How to design a home gym that works out for you

You’ve come to the right place if you’re looking to set up your own home gym but the wrong place if you think your gym will do the work for you. Jokes aside, let’s focus on designing your own home gym. I’ve helped numerous clients set up their home gyms over the years and have even gone to the store with them to pick out their equipment. Thanks to the world of ecommerce, it has never been easier to obtain gym equipment. So let’s jump right in.

Factors to consider:

-What are you goals



-Who will be using the equipment

-How often will the equipment

-Your current fitness level

-Colour scheme (wait, what? Sometimes you just want your equipment to blend right in with the furniture)

-Will you be using your equipment as a clothing rack? (Sorry, I said I would put the jokes aside)

Let’s break down each factor and see what we can work with.


Depending on whether you train for a sport, are trying to improve your health overall, build muscle, lose body fat etc. you’ll need the appropriate equipment to help you with those things.

Simply put, you should opt for equipment that focuses on the following attributes: strength, cardio, skill.

If the resistance is something you can adjust for, then muscle will come too (assuming you’re eating right). You’ve got plenty of options for cardio (jump rope, elliptical, punching bag/ shadowboxing, HIIT, treadmill, bike, kettlebell, rowing machine) but it depends if it is right for you. Clearly not every piece of cardio equipment there is appropriate.


100+ Beautiful Budget Photos · Pexels · Free Stock Photos

If you’re going for the full gym, expect to spend at least $1000. At the time of writing this, fitness equipment has been difficult to obtain (unless you check out my friends at who sell at reasonable prices compared to the market) and prices have never been higher. Let’s break it down:

Adjustable dumbbell set ~ $500

Bench ~$200

Treadmill ~$500 (consumer version)

Stationary Bike ~$200

Knick-Knacks ~$100 (various equipment such as resistance bands, stability balls, sliders etc)

Full Cage squat rack ~$400

300lbs barbell set ~$500

Squat Stands ~$200

As Seen On TV Gimmick ~$Priceless

So just keep in mind, you don’t need all of it! Or maybe you do (if you’re like me and operate a boutique home gym or just enjoy using the latest fitness equipment)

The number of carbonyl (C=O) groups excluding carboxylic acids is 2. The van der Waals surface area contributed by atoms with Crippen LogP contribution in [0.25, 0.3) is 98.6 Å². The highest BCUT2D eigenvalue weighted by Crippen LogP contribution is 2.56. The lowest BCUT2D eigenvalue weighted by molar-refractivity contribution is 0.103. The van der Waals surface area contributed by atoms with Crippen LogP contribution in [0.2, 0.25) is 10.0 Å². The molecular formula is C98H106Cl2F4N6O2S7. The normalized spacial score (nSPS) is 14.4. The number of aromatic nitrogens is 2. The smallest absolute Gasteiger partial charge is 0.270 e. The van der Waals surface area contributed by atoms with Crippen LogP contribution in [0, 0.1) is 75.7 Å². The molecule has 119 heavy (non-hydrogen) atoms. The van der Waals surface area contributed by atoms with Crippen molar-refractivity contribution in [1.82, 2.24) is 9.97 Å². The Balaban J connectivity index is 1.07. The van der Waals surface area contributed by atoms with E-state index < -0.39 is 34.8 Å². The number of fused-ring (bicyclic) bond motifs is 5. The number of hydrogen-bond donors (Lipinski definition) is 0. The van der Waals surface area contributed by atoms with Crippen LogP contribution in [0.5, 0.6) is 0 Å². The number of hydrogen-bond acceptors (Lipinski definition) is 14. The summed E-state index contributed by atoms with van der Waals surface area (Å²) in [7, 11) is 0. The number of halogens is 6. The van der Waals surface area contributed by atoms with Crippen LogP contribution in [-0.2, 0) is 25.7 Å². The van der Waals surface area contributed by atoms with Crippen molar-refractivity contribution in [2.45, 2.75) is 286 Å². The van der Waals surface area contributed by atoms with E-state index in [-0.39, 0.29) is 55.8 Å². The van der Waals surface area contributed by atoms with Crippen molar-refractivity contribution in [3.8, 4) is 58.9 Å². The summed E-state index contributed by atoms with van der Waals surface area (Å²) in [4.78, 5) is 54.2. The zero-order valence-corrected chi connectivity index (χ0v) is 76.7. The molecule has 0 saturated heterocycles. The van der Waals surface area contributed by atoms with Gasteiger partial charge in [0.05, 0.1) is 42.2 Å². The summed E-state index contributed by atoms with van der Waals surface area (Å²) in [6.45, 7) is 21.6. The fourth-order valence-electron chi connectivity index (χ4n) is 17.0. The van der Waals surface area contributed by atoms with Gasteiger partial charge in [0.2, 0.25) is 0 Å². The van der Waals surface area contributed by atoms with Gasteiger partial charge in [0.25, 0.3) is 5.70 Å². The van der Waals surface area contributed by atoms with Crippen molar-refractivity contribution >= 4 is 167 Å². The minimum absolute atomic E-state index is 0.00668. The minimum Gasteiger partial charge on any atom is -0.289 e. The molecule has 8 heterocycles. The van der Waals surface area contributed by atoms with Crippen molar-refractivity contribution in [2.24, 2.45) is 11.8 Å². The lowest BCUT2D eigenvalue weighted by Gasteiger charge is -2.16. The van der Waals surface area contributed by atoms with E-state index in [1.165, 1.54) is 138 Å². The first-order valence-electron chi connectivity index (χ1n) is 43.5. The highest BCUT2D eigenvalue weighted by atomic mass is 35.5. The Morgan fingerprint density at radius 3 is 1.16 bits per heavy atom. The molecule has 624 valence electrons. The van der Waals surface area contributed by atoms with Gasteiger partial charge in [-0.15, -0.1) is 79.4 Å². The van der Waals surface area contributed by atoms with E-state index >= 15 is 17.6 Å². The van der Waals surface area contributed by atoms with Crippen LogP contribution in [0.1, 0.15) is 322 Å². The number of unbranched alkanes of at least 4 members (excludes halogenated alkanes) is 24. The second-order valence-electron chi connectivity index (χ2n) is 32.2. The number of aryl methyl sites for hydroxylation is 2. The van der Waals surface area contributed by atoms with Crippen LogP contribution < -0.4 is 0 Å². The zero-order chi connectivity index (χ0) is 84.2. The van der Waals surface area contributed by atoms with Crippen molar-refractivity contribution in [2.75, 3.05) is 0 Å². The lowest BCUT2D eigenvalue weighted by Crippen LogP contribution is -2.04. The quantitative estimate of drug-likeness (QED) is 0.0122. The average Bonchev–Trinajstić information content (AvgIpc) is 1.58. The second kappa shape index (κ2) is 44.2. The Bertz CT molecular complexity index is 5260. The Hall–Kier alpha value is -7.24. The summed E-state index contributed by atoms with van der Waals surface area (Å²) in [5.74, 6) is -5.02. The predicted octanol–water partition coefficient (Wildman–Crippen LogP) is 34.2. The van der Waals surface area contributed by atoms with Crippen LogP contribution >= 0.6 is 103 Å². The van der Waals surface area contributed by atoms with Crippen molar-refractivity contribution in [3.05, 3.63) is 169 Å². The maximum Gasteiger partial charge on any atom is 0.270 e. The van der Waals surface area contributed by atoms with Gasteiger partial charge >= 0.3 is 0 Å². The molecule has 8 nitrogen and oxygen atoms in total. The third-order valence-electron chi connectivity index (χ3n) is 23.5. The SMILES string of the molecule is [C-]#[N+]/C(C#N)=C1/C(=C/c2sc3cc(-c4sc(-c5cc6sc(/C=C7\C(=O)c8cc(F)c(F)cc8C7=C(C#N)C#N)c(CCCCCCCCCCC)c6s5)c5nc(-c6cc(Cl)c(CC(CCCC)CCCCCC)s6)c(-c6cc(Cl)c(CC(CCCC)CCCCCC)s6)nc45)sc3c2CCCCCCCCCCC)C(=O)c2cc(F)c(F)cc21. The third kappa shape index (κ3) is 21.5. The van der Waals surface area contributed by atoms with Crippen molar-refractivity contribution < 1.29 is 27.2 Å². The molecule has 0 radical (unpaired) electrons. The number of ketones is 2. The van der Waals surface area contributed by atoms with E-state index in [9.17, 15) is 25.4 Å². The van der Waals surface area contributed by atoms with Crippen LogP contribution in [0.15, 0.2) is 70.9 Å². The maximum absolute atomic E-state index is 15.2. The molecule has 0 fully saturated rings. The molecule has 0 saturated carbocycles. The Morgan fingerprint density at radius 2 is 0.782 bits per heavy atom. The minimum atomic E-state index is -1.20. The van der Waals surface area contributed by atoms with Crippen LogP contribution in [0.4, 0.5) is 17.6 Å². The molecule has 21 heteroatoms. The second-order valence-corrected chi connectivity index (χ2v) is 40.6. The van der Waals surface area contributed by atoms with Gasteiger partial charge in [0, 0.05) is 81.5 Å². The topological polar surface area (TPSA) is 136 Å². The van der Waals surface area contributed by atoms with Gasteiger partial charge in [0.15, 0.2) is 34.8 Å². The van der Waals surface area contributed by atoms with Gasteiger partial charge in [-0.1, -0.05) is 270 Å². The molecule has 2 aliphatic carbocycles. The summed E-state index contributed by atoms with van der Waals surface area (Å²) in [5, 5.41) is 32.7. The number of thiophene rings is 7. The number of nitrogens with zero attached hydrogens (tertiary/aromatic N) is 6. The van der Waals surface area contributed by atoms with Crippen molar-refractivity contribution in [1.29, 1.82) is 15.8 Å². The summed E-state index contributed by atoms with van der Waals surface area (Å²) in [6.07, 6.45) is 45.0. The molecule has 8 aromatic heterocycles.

This one is really important. Why? Because your standard treadmill does not fit in most people’s apartment (albeit all the noise the people downstairs will hear). A full squat rack cage (powerlifting cage) does not actually fit in people’s basements due to height, so alternatives like this squat stand are good. Sometimes you have to opt for adjustable dumbbells instead of every single dumbbell possibly known to mankind from 5lbs to 100lbs.

Who Will Be Using the Equipment

This one ties into safety, personalization and goal setting. Not everyone in the same household has the same goals. This would imply you may need a variety of equipment. Sometimes you can keep it simple by just going with adjustable dumbbells and a bench. Some resistance bands are nice to have too. Your grandmother may not be lifting the same weights as you (or is she?) and you’ll need some lighter dumbbells around. Your family member with knee issues may not be able to use the treadmill or bike, so you’ll have to know what works best for them.

How often will the equipment

The standard consumer level fitness equipment can only tolerate so much use. Dumbbells usually go a long way but some benches and treadmills were not designed to be used 24/7 let alone more than 3hrs a day. So keep in mind the level of quality and how often that piece of equipment will be broken down. Consider a GOOD warranty.

Your current fitness level

This one can sometimes be the most difficult element. It can also be the easiest. I always get asked the question, what is the best piece of equipment to buy or how many pounds of weight should I get? Well, first of all, my favourite piece of equipment may not be right for you, so we’ll definitely need to do a full assessment. Number two, the amount of weight is relative to your capability and how you will progress as you train (assuming you use your equipment). I’ve had clients easily work with the same weight for months and others progressing very, very quickly that they had to buy new weights in less than 2 months. Be ready for what could come next. Get a full set in the beginning and don’t worry about the hassle of looking for equipment later.

Colour Scheme

We can’t always choose the colour of the equipment but we can always paint things! I’ll leave this one up to you for creativity.

1000+ Engaging Gym Photos · Pexels · Free Stock Photos

Will you be using your equipment as a clothing rack?

Unfortunately, most of us tend to get very excited in the beginning and after 2-4 weeks, we lose that motivation. It takes about 6 weeks to build a habit and to actually see tangible results in the mirror. What happens to our equipment? Well, most people put them to the side or make them hard to access. Sometimes clothes pile up on them or they just sit in the garage collecting dust or even rust. So, what do you do? You need a plan.

That’s where we come in. Just contact us, set up a meeting and we’ll help you figure out a plan that considers ALL of the above factors and much, much more. I also recommend checking out our friends at for quality gym equipment at reasonable prices.

Published by Shaneh-Abbas @ Myofiber

Registered Kinesiologist Personal Trainer Over 10 years of training experience in a variety of settings. Online trainer since 2017

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